(CN) – The American Civil Liberties Union on Monday sued the Trump administration over what it says is a lack of transparency by the commission the president established to ferret out claims of voter fraud.
The 31-page lawsuit filed in Washington claims the commission failed to comply with the Federal Advisory Committee Act, a measure intended to ensure public accountability of all advisory committees.
“The commission held its first meeting without notice or making it open to the public. This process is cloaked in secrecy, raising serious concerns about its credibility and intent. What are they trying to hide?” said Theresa Lee, a staff attorney with the ACLU’s Voting Rights Project, in a written statement.
Federal law requires commission meetings be open to the public with timely notice provided, allowing for in-person attendance, and that written records be made available to the public. The commission must also adopt measures to ensure that its work is not inappropriately influenced by special interests or the president himself.
Despite being elected president, Trump has never gotten over losing the popular vote to Democrat Hillary Clinton by nearly 3 million votes. Since the election, he has repeatedly claimed Clinton’s margin of victory in the popular vote count is entirely attributable to votes cast by those ineligible to do so.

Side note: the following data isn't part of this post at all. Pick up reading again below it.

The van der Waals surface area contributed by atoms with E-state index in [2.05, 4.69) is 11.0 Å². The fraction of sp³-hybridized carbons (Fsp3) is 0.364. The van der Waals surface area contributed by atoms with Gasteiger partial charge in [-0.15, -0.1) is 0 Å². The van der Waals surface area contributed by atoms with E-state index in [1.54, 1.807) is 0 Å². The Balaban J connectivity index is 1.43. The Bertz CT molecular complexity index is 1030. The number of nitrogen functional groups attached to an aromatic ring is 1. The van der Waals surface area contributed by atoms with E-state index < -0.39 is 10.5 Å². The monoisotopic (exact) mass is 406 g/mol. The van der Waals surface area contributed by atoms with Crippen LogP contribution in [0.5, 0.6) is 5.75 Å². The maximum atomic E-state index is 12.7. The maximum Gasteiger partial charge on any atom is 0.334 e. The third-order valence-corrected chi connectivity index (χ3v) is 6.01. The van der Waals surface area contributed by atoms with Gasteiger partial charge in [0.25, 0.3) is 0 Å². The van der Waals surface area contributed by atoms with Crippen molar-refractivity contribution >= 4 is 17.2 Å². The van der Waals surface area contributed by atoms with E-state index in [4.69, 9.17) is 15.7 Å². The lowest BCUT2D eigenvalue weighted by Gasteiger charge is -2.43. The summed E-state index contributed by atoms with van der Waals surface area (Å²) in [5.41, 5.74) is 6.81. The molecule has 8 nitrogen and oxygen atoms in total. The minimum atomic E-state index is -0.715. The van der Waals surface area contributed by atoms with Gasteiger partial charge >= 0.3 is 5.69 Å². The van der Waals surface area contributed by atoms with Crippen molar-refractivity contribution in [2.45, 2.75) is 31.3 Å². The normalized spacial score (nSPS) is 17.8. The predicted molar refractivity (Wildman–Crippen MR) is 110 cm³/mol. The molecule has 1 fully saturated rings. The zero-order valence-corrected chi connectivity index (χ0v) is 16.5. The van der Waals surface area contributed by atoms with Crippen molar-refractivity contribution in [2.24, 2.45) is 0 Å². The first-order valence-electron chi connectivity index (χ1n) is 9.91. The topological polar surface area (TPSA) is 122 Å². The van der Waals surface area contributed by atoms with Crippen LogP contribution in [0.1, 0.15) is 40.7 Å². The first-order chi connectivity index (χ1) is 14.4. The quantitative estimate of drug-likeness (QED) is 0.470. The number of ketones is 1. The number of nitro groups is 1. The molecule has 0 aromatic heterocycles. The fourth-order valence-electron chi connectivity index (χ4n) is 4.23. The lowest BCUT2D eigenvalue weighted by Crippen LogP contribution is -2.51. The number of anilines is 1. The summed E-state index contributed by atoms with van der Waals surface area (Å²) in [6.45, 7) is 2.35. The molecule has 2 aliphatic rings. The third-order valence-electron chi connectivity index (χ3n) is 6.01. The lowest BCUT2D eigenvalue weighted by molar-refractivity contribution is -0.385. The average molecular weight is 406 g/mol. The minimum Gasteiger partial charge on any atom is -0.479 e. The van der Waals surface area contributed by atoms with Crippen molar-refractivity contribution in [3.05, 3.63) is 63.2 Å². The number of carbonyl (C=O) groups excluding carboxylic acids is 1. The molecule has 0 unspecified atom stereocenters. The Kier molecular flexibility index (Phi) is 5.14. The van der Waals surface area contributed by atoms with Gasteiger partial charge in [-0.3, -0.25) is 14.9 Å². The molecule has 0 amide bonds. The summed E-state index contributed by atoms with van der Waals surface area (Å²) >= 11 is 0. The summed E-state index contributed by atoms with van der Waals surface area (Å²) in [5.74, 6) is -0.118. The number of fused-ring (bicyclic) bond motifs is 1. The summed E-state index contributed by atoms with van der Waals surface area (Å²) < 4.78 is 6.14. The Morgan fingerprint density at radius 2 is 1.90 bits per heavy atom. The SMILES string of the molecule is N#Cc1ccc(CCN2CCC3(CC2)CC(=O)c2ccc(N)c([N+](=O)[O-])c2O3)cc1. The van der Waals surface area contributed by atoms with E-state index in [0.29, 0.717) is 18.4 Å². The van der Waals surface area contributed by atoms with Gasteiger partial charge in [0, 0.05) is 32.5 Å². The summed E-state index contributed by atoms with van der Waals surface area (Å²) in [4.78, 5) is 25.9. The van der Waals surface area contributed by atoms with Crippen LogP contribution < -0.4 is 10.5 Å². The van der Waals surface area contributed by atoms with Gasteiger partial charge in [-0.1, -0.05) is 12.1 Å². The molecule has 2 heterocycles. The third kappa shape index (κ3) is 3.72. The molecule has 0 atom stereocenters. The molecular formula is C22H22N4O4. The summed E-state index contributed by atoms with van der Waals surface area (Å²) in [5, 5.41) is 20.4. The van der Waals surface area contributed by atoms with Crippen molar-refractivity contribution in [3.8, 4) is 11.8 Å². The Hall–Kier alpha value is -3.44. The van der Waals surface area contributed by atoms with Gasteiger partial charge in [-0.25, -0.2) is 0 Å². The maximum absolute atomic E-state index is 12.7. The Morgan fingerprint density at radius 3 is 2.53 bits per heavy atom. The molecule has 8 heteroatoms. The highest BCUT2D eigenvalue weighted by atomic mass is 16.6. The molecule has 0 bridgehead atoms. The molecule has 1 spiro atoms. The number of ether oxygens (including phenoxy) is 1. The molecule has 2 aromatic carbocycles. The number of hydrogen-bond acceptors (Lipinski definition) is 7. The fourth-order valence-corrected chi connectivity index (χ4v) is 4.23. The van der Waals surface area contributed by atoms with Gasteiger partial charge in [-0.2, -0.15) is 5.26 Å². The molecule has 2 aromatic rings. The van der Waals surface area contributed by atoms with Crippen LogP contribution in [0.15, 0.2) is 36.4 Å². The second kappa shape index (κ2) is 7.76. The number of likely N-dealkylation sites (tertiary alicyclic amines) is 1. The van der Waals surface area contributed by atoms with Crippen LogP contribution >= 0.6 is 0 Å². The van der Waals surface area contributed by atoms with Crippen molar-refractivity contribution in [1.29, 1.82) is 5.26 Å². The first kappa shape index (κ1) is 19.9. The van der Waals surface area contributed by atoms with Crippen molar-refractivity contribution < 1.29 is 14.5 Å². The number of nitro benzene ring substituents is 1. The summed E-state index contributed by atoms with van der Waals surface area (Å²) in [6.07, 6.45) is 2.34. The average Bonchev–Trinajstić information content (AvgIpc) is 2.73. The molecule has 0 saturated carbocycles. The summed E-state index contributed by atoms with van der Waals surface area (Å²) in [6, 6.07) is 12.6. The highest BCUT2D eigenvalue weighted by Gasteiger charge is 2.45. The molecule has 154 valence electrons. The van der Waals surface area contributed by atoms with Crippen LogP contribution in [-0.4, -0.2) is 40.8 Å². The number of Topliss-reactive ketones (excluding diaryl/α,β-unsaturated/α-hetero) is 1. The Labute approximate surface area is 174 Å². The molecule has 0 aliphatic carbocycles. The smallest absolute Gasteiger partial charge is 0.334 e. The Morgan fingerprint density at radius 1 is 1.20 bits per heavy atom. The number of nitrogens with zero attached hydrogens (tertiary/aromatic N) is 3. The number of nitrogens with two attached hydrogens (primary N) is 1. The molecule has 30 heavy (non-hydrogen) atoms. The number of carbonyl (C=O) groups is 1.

Trump created the Presidential Advisory Commission on Election Integrity by executive order in March, and in the process asked Vice President Mike Pence and Kansas Secretary of State Kris Kobach to lead it.
Last week, Kobach touched off a political firestorm by attempting to solicit detailed information on every registered voter in the United States.
He has not divulged how the commission would use — or protect — that sensitive information, which includes names, addresses, birth dates, political affiliation, and voting history.
On Monday, the commission paused its attempted collection of that data in response to another lawsuit, this one filed by the Electronic Privacy Information Center. The EPIC alleges that the commission is violating the E-Government Act of 2002, which requires federal agencies to establish adequate data protections before collecting personal information using information technology.
The commission ran afoul of the ACLU last month when, by its own admission, it held its first meeting by phone without notifying the public as required by law.
The commission is scheduled to hold its next meeting on July 19, and stream the proceedings live on the internet.
“Our election process must be secure, fair, and transparent,” said Sophia Lin Lakin, another a staff attorney with the ACLU’s Voting Rights Project in a written statement. “Yet the commission is conducting its work deep in the shadows, making it alarmingly suspect. The commission is legally required to conduct the people’s business in the light of day.”
The ACLU seeks a determination that the commission violated the law, and an order compelling it to be more transparent in the future.